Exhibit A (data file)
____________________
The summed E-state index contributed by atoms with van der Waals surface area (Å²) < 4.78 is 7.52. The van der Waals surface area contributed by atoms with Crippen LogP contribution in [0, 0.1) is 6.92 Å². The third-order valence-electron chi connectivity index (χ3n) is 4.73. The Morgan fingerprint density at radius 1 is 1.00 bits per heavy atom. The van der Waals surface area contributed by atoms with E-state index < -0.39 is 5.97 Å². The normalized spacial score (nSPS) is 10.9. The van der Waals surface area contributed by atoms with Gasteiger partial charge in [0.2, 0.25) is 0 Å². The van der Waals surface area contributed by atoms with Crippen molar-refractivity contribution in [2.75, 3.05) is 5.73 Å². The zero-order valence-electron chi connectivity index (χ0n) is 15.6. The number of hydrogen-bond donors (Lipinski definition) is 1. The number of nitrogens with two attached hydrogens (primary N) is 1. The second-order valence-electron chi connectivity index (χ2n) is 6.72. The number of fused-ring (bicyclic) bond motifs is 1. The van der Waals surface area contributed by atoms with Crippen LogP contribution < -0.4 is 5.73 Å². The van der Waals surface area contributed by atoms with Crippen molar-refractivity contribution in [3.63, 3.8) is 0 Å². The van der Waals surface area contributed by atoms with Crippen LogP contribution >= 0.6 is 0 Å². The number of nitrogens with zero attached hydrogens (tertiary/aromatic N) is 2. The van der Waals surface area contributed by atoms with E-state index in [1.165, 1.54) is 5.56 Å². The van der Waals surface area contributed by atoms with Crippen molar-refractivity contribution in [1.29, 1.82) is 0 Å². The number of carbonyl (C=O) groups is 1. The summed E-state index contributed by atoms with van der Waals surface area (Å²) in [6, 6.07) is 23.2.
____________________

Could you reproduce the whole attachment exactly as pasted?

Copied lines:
The summed E-state index contributed by atoms with van der Waals surface area (Å²) < 4.78 is 7.52. The van der Waals surface area contributed by atoms with Crippen LogP contribution in [0, 0.1) is 6.92 Å². The third-order valence-electron chi connectivity index (χ3n) is 4.73. The Morgan fingerprint density at radius 1 is 1.00 bits per heavy atom. The van der Waals surface area contributed by atoms with E-state index < -0.39 is 5.97 Å². The normalized spacial score (nSPS) is 10.9. The van der Waals surface area contributed by atoms with Gasteiger partial charge in [0.2, 0.25) is 0 Å². The van der Waals surface area contributed by atoms with Crippen molar-refractivity contribution in [2.75, 3.05) is 5.73 Å². The zero-order valence-electron chi connectivity index (χ0n) is 15.6. The number of hydrogen-bond donors (Lipinski definition) is 1. The number of nitrogens with two attached hydrogens (primary N) is 1. The second-order valence-electron chi connectivity index (χ2n) is 6.72. The number of fused-ring (bicyclic) bond motifs is 1. The van der Waals surface area contributed by atoms with Crippen LogP contribution < -0.4 is 5.73 Å². The van der Waals surface area contributed by atoms with Crippen molar-refractivity contribution in [3.63, 3.8) is 0 Å². The van der Waals surface area contributed by atoms with Crippen LogP contribution >= 0.6 is 0 Å². The number of nitrogens with zero attached hydrogens (tertiary/aromatic N) is 2. The van der Waals surface area contributed by atoms with E-state index in [1.165, 1.54) is 5.56 Å². The van der Waals surface area contributed by atoms with Crippen molar-refractivity contribution in [1.29, 1.82) is 0 Å². The number of carbonyl (C=O) groups is 1. The summed E-state index contributed by atoms with van der Waals surface area (Å²) in [6, 6.07) is 23.2.